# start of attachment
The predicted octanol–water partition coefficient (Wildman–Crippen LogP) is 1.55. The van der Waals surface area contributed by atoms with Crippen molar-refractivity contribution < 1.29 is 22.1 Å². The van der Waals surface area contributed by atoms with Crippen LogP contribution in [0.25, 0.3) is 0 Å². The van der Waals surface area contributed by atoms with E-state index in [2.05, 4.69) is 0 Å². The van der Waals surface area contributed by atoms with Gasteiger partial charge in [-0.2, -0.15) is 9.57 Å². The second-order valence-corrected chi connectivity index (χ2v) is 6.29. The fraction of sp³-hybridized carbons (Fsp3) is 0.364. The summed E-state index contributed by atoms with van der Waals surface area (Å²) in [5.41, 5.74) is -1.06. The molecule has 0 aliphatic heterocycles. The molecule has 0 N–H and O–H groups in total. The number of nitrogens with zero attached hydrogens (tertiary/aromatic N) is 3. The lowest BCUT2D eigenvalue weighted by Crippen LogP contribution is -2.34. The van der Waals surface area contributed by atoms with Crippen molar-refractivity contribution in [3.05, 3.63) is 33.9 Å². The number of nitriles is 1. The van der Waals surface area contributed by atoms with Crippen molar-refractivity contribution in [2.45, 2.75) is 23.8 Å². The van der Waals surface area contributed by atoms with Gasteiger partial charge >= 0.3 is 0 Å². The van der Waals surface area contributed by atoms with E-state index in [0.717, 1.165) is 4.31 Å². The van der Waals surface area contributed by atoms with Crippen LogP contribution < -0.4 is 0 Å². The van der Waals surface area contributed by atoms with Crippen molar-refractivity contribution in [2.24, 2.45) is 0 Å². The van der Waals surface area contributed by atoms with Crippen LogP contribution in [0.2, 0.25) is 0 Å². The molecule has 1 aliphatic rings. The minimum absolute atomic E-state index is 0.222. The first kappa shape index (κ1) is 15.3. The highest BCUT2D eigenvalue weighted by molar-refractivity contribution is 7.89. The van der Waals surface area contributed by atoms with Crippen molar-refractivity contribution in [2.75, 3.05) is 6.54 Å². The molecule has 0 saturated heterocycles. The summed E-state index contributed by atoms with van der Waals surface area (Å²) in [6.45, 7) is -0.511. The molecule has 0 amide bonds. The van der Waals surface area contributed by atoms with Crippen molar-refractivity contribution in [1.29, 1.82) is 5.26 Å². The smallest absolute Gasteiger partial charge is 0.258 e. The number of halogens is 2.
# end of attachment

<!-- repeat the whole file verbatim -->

The predicted octanol–water partition coefficient (Wildman–Crippen LogP) is 1.55. The van der Waals surface area contributed by atoms with Crippen molar-refractivity contribution < 1.29 is 22.1 Å². The van der Waals surface area contributed by atoms with Crippen LogP contribution in [0.25, 0.3) is 0 Å². The van der Waals surface area contributed by atoms with E-state index in [2.05, 4.69) is 0 Å². The van der Waals surface area contributed by atoms with Gasteiger partial charge in [-0.2, -0.15) is 9.57 Å². The second-order valence-corrected chi connectivity index (χ2v) is 6.29. The fraction of sp³-hybridized carbons (Fsp3) is 0.364. The summed E-state index contributed by atoms with van der Waals surface area (Å²) in [5.41, 5.74) is -1.06. The molecule has 0 aliphatic heterocycles. The molecule has 0 N–H and O–H groups in total. The number of nitrogens with zero attached hydrogens (tertiary/aromatic N) is 3. The lowest BCUT2D eigenvalue weighted by Crippen LogP contribution is -2.34. The van der Waals surface area contributed by atoms with Crippen molar-refractivity contribution in [3.05, 3.63) is 33.9 Å². The number of nitriles is 1. The van der Waals surface area contributed by atoms with Crippen molar-refractivity contribution in [2.45, 2.75) is 23.8 Å². The van der Waals surface area contributed by atoms with Gasteiger partial charge >= 0.3 is 0 Å². The van der Waals surface area contributed by atoms with E-state index in [0.717, 1.165) is 4.31 Å². The van der Waals surface area contributed by atoms with Crippen LogP contribution < -0.4 is 0 Å². The van der Waals surface area contributed by atoms with Crippen molar-refractivity contribution in [2.24, 2.45) is 0 Å². The van der Waals surface area contributed by atoms with Crippen LogP contribution in [0.2, 0.25) is 0 Å². The molecule has 1 aliphatic rings. The minimum absolute atomic E-state index is 0.222. The first kappa shape index (κ1) is 15.3. The highest BCUT2D eigenvalue weighted by molar-refractivity contribution is 7.89. The van der Waals surface area contributed by atoms with Crippen molar-refractivity contribution in [2.75, 3.05) is 6.54 Å². The molecule has 0 saturated heterocycles. The summed E-state index contributed by atoms with van der Waals surface area (Å²) in [6.45, 7) is -0.511. The molecule has 0 amide bonds. The van der Waals surface area contributed by atoms with Crippen molar-refractivity contribution in [1.29, 1.82) is 5.26 Å². The smallest absolute Gasteiger partial charge is 0.258 e. The number of halogens is 2.